But beyond just trying to become the next YouTube sensation, people have transformed it into a great platform for job searches. Video résumés have become a way to grab the attention of potential employers, and video calls via Skype have become the norm for long distance job interviews.
Jared Matthew Weiss had a regular spot on The Today Show, a column in Shape Magazine and has consulted over 800 clients worldwide on how to reach their potential. He founded Overture, a company that produces short, chic black-and-white videos designed to capture your story and share it with the world. The personal branding expert was kind enough to sit down and share 10 important tips that will help set your personal video apart from others.
Have some fun with your wardrobe and be sure it reflects your personality. Choose comfortable clothing that showcases the real “you.” To make a slightly more formal statement, a suit and tie or blouse and skirt is perfect. Keep jewelry to a minimum. Feeling good about yourself is key. And it will show.
The camera exaggerates everything because there is nothing to distract the viewer. If your posture is poor, viewers will think you've checked out and lost interest. Your body should convey your energy and intelligence without being stiff and robotic.
Weiss speaks from personal experience on this one. Throughout his first live television segment he was unaware of the fact that he was impulsively rubbing his leg to calm his nerves. Find a good place for your hands so they aren’t distracting to viewers.
A warm and genuine smile does wonders for coming across as sincere and confident. But flashing those pearly whites is only part of the key to smiling. The eyes can dictate whether a smile is real or forced. In this case, crow’s feet can be a good thing.
While some of us admit to practicing our news anchor voices, leave that “Good evening, Mr. and Mrs. America” voice at home. Be yourself and speak to the camera like it was your best friend. Not only is it more natural, but it’s what people expect. You want your video to reflect who you are, not Brian Williams.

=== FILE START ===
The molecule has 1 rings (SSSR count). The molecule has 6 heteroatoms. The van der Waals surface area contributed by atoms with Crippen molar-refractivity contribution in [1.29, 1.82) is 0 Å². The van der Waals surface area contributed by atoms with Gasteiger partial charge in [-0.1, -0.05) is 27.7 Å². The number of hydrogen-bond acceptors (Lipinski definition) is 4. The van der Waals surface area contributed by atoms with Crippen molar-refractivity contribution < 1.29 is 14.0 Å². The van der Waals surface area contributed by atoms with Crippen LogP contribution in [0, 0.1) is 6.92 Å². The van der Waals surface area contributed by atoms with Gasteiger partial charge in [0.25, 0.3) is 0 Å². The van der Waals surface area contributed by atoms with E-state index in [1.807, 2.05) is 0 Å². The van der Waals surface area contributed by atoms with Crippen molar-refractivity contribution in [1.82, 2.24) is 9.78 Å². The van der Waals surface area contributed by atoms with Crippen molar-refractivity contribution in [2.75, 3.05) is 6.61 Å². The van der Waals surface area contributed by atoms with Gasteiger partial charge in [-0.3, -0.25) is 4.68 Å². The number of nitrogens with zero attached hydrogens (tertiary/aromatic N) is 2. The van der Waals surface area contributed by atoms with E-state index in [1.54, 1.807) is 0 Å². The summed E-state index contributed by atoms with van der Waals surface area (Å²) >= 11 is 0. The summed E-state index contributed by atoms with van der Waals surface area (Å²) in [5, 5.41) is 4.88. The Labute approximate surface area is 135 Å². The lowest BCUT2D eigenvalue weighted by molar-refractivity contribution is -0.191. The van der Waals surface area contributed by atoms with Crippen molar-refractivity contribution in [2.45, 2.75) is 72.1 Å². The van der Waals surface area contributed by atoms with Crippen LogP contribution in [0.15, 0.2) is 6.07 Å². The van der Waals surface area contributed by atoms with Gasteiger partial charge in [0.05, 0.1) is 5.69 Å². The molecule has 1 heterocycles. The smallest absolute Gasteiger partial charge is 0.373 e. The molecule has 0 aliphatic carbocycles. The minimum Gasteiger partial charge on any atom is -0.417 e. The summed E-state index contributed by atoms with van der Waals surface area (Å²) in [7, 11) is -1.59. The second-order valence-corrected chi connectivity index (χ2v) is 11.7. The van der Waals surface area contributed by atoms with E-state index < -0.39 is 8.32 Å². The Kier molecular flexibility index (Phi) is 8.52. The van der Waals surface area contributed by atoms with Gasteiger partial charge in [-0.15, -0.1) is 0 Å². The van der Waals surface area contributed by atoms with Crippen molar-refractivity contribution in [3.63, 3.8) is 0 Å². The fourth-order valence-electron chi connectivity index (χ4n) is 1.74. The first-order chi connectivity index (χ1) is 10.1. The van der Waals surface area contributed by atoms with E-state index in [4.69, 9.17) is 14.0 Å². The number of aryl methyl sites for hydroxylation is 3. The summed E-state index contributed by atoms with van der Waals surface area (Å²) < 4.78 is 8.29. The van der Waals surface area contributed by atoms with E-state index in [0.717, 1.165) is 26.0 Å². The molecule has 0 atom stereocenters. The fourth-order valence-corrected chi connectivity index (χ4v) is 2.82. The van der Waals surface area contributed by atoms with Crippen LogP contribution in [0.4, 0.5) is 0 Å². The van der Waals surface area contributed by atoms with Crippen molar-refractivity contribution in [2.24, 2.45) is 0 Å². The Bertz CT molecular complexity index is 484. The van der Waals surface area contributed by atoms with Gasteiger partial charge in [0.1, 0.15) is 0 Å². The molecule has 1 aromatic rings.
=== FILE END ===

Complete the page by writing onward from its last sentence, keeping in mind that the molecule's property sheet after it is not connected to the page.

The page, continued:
You know what you’re talking about. So focus on how you deliver the goods. Pacing matters. If you rush through your spiel, you throw away your credibility. The message you deliver is: what I’m saying doesn’t really matter. Your choice of words is also key. Simple and clear beats a multisyllabic mouthful any day. Enunciate and avoid slang at all costs. Shakespeare didn’t write “ta be or not ta be, dude.”
Don’t be afraid of the lens — it won’t bite or even lick you. Just look into it with the love you’d give a welcoming pet at the end of the day. Don’t look around; darting eyes scream, “I’m nervous and desperately searching for the exit!” Blink naturally; excessive blinking signals a lack of sincerity. Don’t be afraid of flubs, either. That’s why we have editors.
Dry mouth is the enemy of talking. Get that frog out of your throat with a sip of water. Taking a water break can also be a way to step away from the camera and calm your nerves. And keep your lips moist with something other than your tongue!
Don’t go in front of a camera full of nerves and sweaty palms. Do whatever is necessary to help you relax — stretch, do jumping jacks, listen to music, go into the bathroom to talk to yourself. Sit in front of the camera only when you’re feeling calm, cool and collected. It will add to your confidence.
Not only is it essential for life, but breathing is necessary to be awesome on camera. Take deep breaths before you go live, and continue to breathe easily when the camera’s on. If you find yourself breathing or talking too quickly, it’s time for a break.
Unless you are portraying a character or alter ego, it’s important to be yourself while on camera. This is especially true if you are using the video to market yourself. Allow you and your personality to flourish and embrace the moving frames.
Some (rather pessimistic) bosses live by the mantra, “Everyone is replaceable.” And while it may be true that there is always someone who can take over the responsibilities in your job description if you were to leave, there are ways to ensure that it’s really, really hard to completely fill your role.
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Interviewees often face pressure to give an answer to a question even when there isn’t enough information available. It is typical for interviewers to force interviewees to answer questions by rephrasing questions or fishing for guesses. This attitude extends to society at large, where, for many people, saying “I don’t know” is tantamount to saying “I am stupid.”
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